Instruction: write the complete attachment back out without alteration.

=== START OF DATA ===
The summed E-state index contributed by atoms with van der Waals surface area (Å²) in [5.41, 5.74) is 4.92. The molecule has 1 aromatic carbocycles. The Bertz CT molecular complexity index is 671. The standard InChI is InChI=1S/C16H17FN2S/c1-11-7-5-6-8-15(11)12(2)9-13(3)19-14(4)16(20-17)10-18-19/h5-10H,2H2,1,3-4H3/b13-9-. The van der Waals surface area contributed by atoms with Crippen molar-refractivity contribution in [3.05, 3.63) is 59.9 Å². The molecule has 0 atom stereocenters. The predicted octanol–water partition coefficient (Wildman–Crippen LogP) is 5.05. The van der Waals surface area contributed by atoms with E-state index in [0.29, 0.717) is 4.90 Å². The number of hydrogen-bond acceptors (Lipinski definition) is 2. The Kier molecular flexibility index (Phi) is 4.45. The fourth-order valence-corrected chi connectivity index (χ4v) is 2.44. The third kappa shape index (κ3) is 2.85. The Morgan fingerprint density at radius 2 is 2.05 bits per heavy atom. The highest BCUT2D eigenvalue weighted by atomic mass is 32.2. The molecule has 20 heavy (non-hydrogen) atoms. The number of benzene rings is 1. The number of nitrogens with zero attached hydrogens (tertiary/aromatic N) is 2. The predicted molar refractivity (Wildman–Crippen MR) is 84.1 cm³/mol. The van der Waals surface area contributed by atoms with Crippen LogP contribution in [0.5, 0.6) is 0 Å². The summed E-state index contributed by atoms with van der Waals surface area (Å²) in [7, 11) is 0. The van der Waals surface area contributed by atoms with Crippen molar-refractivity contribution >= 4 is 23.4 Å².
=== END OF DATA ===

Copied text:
The summed E-state index contributed by atoms with van der Waals surface area (Å²) in [5.41, 5.74) is 4.92. The molecule has 1 aromatic carbocycles. The Bertz CT molecular complexity index is 671. The standard InChI is InChI=1S/C16H17FN2S/c1-11-7-5-6-8-15(11)12(2)9-13(3)19-14(4)16(20-17)10-18-19/h5-10H,2H2,1,3-4H3/b13-9-. The van der Waals surface area contributed by atoms with Crippen molar-refractivity contribution in [3.05, 3.63) is 59.9 Å². The molecule has 0 atom stereocenters. The predicted octanol–water partition coefficient (Wildman–Crippen LogP) is 5.05. The van der Waals surface area contributed by atoms with E-state index in [0.29, 0.717) is 4.90 Å². The number of hydrogen-bond acceptors (Lipinski definition) is 2. The Kier molecular flexibility index (Phi) is 4.45. The fourth-order valence-corrected chi connectivity index (χ4v) is 2.44. The third kappa shape index (κ3) is 2.85. The Morgan fingerprint density at radius 2 is 2.05 bits per heavy atom. The highest BCUT2D eigenvalue weighted by atomic mass is 32.2. The molecule has 20 heavy (non-hydrogen) atoms. The number of benzene rings is 1. The number of nitrogens with zero attached hydrogens (tertiary/aromatic N) is 2. The predicted molar refractivity (Wildman–Crippen MR) is 84.1 cm³/mol. The van der Waals surface area contributed by atoms with Crippen LogP contribution in [0.5, 0.6) is 0 Å². The summed E-state index contributed by atoms with van der Waals surface area (Å²) in [7, 11) is 0. The van der Waals surface area contributed by atoms with Crippen molar-refractivity contribution >= 4 is 23.4 Å².